- Law undergraduates should apply from September onwards in their final year, while non-law graduates should do so from September onwards while studying for the Graduate Diploma in Law. There is no longer a closing date for applications; instead they are dealt with as they're submitted.
- Applications for almost all institutions that offer the LPC course are managed by the Central Applications Board – contact it for an application form or apply online.
- Candidates are advised to submit their applications as early as possible. The deadline for first-round applications is January prior to the academic year of study, with a clearance pool for new applicants opening in April and closing at the end of August.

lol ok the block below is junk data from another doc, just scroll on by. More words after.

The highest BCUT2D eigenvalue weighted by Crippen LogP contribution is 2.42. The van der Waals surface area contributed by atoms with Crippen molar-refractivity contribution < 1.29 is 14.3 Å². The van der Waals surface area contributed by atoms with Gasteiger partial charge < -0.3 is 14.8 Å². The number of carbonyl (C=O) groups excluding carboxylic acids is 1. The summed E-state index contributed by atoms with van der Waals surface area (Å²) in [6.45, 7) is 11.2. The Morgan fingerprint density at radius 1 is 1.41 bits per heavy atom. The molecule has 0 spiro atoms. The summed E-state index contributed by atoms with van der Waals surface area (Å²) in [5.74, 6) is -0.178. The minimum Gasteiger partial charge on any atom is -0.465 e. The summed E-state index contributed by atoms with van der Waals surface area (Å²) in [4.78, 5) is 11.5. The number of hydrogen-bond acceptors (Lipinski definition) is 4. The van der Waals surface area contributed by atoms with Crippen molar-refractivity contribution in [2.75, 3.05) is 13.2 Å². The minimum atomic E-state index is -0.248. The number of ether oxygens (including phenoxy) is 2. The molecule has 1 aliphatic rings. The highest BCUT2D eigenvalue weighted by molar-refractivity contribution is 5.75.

- Dates can change every year and can be checked on the Bar Standards Board website. Applications must be made through the Bar Student Application Service.
- The deadline for entry to medicine courses every year is mid-October and applications are made through UCAS.
- Detailed information about procedures and entry requirements can be found at NHS Health Careers.
- If you are an international student (non-EU), allow yourself plenty of time to research options, but also to deal with visa administration.
- You will need a relevant visa in order to study a postgraduate course in the UK. UKCISA and the British Council give reliable and up-to-date information about student visas.
- If you are a current undergraduate in the UK, your university’s international advice team will be able to advise you on extending your visa. You will need to have the offer of a course place in order to be granted a visa.
Written by Fiona Christie, University of Salford, September 2014